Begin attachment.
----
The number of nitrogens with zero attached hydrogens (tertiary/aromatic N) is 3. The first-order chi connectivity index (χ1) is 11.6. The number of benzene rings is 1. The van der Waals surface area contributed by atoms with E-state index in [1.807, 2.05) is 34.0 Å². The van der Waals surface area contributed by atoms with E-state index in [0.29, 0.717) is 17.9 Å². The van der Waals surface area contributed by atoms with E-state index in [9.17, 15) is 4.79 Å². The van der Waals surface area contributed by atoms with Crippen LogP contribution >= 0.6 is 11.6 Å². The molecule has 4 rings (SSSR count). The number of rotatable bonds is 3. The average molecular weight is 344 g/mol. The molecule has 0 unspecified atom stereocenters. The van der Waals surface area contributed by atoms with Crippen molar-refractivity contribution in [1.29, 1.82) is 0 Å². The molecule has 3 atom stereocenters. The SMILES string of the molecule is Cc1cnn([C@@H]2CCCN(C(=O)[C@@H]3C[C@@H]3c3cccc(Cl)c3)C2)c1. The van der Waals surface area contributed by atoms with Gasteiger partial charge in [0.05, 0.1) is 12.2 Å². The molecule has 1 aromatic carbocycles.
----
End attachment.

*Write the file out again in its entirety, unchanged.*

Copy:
The number of nitrogens with zero attached hydrogens (tertiary/aromatic N) is 3. The first-order chi connectivity index (χ1) is 11.6. The number of benzene rings is 1. The van der Waals surface area contributed by atoms with E-state index in [1.807, 2.05) is 34.0 Å². The van der Waals surface area contributed by atoms with E-state index in [0.29, 0.717) is 17.9 Å². The van der Waals surface area contributed by atoms with E-state index in [9.17, 15) is 4.79 Å². The van der Waals surface area contributed by atoms with Crippen LogP contribution >= 0.6 is 11.6 Å². The molecule has 4 rings (SSSR count). The number of rotatable bonds is 3. The average molecular weight is 344 g/mol. The molecule has 0 unspecified atom stereocenters. The van der Waals surface area contributed by atoms with Crippen molar-refractivity contribution in [1.29, 1.82) is 0 Å². The molecule has 3 atom stereocenters. The SMILES string of the molecule is Cc1cnn([C@@H]2CCCN(C(=O)[C@@H]3C[C@@H]3c3cccc(Cl)c3)C2)c1. The van der Waals surface area contributed by atoms with Gasteiger partial charge in [0.05, 0.1) is 12.2 Å². The molecule has 1 aromatic carbocycles.